07.02.2015 Wahconah Falls Brook

The brook is a few miles long, but this section is just a few feet, 100 or so, down brook from the falls.  I am not sure if this would have benefited from a wade, but I liked the lineup from the rocks to the opposite rock pile and trees with the cascade in between.

Wahconah-Falls-Brook-062915-700WebI think there are several more composition here and the water is probably still at a strong flow after 18 hours of rain on Tuesday night and into Wednesday.  With another 4 day weekend coming up…actually just now started, I will probably make another visit.

The image below is not one of my better efforts (and it’s a huge crop) but I am just posting it to share, especially with Melissa who just posted a lovely painting (please be sure to click the image on her blog to see it much larger and more impressive even) involving Baltimore Checkerspots (Euphydryas phaeton) and Turtleheads…the flowers, she’s not making turtle soup.  🙂

Baltimore-Checkerspot-062215-700WebFirst time I’ve seen one and I only got off two clicks before it flew off to parts unknown…although probably not all that far away.

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About Steve Gingold

I am a Nature Photographer with interests in all things related. Water, flowers, insects and fungi are my main interests but I am happy to photograph wildlife and landscapes and all other of Nature's subjects.
This entry was posted in Butterflies, Closeup Photography, Intimate Landscape, Landscape, Lepidoptera, Nature Photography, Water, Waterfalls, Western Massachusetts, Western Massachusetts Waterfalls and Cascades and tagged , , , , , , , , , , , , , , , . Bookmark the permalink.

17 Responses to 07.02.2015 Wahconah Falls Brook

  1. These falls never fail to impress me and the checkerspot is a beauty. For sure butterflies wait for no one and they drive me nuts trying to get a decent pic. It will wear a person “plum out.”

    Liked by 1 person

    • High or low water, most waterfalls have some interesting features. I try to visit them in all conditions to have a good selection.
      Butterfly photography is difficult for sure…especially with a tripod. I’ve done a little handheld shooting in the yard with a flash and one or two have not been too bad.

      Liked by 1 person

  2. Jim in IA says:

    We had a nice hike this morning along a rock face 50-75 ft above a local river. I got some shots of some interesting ferns to share in a post soon.

    Liked by 1 person

  3. A few years ago an elderly friend of mine pointed out that the English word brook is falling out of use. Google’s Ngram viewer confirms that:

    https://books.google.com/ngrams/graph?content=brook&year_start=1800&year_end=2000&corpus=15&smoothing=3&share=&direct_url=t1%3B%2Cbrook%3B%2Cc0

    Among those of us who still use brook, I suspect our ages are closer to triple digits than to single digits.

    Like

    • That may be the case, but these spots I visit are all named brook. I don’t imagine they will change the names because of the cost of new signs. I think some of it is regional. Here in WMass most of the bodies of water this size are called brooks. When I visit Maine most are called streams. It may be historical or maybe the data you just shared.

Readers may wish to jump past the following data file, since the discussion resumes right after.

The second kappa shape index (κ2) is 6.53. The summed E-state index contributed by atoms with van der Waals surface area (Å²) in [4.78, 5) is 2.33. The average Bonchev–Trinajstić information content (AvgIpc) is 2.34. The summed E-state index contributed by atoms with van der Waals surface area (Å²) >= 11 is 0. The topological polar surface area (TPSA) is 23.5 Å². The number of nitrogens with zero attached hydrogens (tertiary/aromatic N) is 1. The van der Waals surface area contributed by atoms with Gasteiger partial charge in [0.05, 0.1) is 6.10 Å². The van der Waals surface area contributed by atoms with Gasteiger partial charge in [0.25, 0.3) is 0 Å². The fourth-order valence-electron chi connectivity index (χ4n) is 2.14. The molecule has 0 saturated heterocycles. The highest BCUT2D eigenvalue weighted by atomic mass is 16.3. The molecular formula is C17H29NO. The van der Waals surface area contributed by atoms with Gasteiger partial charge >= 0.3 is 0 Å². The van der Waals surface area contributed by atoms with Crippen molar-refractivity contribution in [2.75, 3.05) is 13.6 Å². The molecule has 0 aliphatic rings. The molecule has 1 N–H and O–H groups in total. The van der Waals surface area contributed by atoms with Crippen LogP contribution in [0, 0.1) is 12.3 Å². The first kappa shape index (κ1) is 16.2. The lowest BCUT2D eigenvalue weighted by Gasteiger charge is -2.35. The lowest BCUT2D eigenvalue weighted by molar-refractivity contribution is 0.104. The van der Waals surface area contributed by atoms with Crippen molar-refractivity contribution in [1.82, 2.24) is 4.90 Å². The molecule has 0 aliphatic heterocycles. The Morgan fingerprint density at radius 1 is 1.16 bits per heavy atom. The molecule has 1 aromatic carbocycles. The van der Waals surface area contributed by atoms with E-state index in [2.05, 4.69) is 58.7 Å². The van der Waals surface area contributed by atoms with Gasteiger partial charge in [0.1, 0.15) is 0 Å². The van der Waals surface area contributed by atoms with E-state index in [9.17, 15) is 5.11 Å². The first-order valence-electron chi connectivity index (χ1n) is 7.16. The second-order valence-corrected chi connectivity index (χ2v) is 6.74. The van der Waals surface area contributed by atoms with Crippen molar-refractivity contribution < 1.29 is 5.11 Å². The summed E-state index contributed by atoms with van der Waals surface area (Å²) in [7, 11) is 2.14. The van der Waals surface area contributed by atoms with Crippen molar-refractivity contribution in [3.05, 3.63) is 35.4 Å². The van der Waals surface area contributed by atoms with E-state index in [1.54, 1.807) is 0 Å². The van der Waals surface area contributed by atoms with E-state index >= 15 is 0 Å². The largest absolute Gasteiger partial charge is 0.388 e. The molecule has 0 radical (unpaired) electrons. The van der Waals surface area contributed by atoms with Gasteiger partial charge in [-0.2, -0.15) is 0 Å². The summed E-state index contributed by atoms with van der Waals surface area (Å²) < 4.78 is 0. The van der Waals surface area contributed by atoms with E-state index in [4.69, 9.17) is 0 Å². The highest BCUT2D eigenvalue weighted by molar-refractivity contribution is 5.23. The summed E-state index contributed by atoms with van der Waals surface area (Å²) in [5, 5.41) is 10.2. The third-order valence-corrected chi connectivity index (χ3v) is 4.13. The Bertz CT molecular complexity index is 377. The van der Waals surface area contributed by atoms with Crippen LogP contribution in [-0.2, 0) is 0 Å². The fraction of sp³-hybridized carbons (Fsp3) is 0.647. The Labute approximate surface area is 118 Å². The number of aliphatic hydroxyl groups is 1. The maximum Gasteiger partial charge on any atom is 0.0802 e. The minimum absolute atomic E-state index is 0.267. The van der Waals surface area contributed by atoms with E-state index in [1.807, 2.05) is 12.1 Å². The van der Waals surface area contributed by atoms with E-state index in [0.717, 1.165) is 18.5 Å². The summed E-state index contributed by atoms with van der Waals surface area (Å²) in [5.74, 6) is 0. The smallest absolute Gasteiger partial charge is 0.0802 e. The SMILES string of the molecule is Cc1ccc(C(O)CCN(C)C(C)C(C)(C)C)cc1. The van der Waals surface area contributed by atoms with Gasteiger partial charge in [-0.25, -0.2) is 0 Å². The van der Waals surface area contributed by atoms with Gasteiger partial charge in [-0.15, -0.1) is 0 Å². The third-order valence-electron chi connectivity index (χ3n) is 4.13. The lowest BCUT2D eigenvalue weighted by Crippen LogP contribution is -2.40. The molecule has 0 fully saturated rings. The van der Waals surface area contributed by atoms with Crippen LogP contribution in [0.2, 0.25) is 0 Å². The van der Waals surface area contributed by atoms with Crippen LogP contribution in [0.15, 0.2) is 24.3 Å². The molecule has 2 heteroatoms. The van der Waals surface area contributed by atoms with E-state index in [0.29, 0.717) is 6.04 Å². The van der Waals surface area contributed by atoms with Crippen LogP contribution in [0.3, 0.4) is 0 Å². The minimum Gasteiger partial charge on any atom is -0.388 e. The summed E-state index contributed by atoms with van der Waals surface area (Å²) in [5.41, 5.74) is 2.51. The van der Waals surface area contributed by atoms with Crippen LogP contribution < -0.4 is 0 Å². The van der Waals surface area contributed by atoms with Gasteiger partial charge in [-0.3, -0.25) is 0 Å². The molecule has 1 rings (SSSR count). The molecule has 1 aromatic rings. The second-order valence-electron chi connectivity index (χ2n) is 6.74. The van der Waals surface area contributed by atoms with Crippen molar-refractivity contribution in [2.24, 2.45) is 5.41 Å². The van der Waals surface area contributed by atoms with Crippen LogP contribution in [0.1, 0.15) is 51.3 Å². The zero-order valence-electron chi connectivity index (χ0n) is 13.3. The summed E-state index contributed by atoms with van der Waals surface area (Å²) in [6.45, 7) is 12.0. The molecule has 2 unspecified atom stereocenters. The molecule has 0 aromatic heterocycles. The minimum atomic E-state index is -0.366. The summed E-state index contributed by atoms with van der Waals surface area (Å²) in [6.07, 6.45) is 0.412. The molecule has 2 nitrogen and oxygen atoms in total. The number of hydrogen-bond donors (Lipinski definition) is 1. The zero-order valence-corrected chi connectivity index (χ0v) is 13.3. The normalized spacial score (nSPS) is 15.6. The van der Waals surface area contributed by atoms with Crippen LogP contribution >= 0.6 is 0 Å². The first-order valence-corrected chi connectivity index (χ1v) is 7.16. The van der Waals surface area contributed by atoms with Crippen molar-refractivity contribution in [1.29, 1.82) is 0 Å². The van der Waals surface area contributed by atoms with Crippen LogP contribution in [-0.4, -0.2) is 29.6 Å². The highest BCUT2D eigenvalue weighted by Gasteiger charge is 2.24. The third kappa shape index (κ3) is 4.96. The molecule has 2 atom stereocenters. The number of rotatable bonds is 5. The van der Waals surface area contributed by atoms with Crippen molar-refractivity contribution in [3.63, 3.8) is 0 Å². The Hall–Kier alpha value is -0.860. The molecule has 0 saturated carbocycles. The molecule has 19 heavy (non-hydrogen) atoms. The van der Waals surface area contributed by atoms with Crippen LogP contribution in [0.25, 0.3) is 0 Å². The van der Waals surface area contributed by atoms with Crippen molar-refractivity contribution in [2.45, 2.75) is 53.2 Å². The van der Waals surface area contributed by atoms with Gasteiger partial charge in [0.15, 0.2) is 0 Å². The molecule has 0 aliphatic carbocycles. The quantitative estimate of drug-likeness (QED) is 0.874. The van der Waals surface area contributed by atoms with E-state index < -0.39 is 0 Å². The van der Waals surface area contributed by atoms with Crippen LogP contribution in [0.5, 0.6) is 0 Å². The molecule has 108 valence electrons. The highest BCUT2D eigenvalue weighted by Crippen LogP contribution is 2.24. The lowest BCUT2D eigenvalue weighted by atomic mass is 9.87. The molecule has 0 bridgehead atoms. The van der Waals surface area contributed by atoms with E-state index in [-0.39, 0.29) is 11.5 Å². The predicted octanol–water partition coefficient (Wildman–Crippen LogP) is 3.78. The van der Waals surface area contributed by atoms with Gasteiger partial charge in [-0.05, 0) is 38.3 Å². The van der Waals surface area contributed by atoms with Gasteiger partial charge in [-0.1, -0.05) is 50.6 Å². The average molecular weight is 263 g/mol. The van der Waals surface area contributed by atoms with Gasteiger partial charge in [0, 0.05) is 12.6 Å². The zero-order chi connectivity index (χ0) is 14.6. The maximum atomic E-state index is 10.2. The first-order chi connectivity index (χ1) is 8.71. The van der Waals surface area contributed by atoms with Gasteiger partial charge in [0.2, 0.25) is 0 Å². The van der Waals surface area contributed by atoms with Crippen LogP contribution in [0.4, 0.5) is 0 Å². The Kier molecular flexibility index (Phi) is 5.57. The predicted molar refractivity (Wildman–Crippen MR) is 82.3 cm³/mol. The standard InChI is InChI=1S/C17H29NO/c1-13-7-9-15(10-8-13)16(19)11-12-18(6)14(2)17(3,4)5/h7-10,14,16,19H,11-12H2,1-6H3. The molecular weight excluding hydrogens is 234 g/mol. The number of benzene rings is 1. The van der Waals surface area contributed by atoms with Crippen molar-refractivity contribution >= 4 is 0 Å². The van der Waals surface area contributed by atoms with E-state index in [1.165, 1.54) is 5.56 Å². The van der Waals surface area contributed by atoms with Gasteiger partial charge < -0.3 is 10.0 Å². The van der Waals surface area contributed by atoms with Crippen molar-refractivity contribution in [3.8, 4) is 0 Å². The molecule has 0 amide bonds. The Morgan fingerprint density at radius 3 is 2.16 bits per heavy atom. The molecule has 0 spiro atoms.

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      • Here in Texas I think a brook would most likely be called a creek.

        Some words that have fallen out of general use live on in place names and family names. Brook isn’t a dead word yet, but even if it were to die off we’d still have names like Sunnybrook, Beaverbrook, Westbrook, East(er)brook, and Middlebrook.

        You can see a similar thing with wort, which used to be an independent word meaning ‘plant, herb,’ but now is found only in compounds like spiderwort, milkwort, birthwort, bladderwort, thoroughwort, and pennywort.

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      • I’ve always heard that as “crick” and think first of my back pain.

        I have always heard creek over the years and know exactly what it means, but it is not used around here much at all. A favorite usage of the word would be:

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      • Your choice of song is a coincidence because in reply to a comment on my blog this morning I linked to a song that Bob Dylan recorded with The Band.

        I’m pretty sure that in the Long Island suburb where I grew up people did use the word creek (pronounced to rhyme with seek), but I also used the word brook.

        Liked by 1 person

  4. Girl Gone Expat says:

    Very nice Steve! Like how you have included the two rocks with the green moss in the front of the stream.

    Liked by 1 person

  5. Good morning, Steve, and thanks for the reference to my post 🙂 I’m excited that you saw a Baltimore Checkerspot in the field. I really like the composition of the falls. It is a beautiful photo, lots of energy and movement balanced with the stillness of rock ant tree.

    Liked by 1 person

  6. So unique and beautiful. First time I’ve heard of this butterfly. Thanks for sharing the link to Melissa’s site and her artwork

    Liked by 1 person

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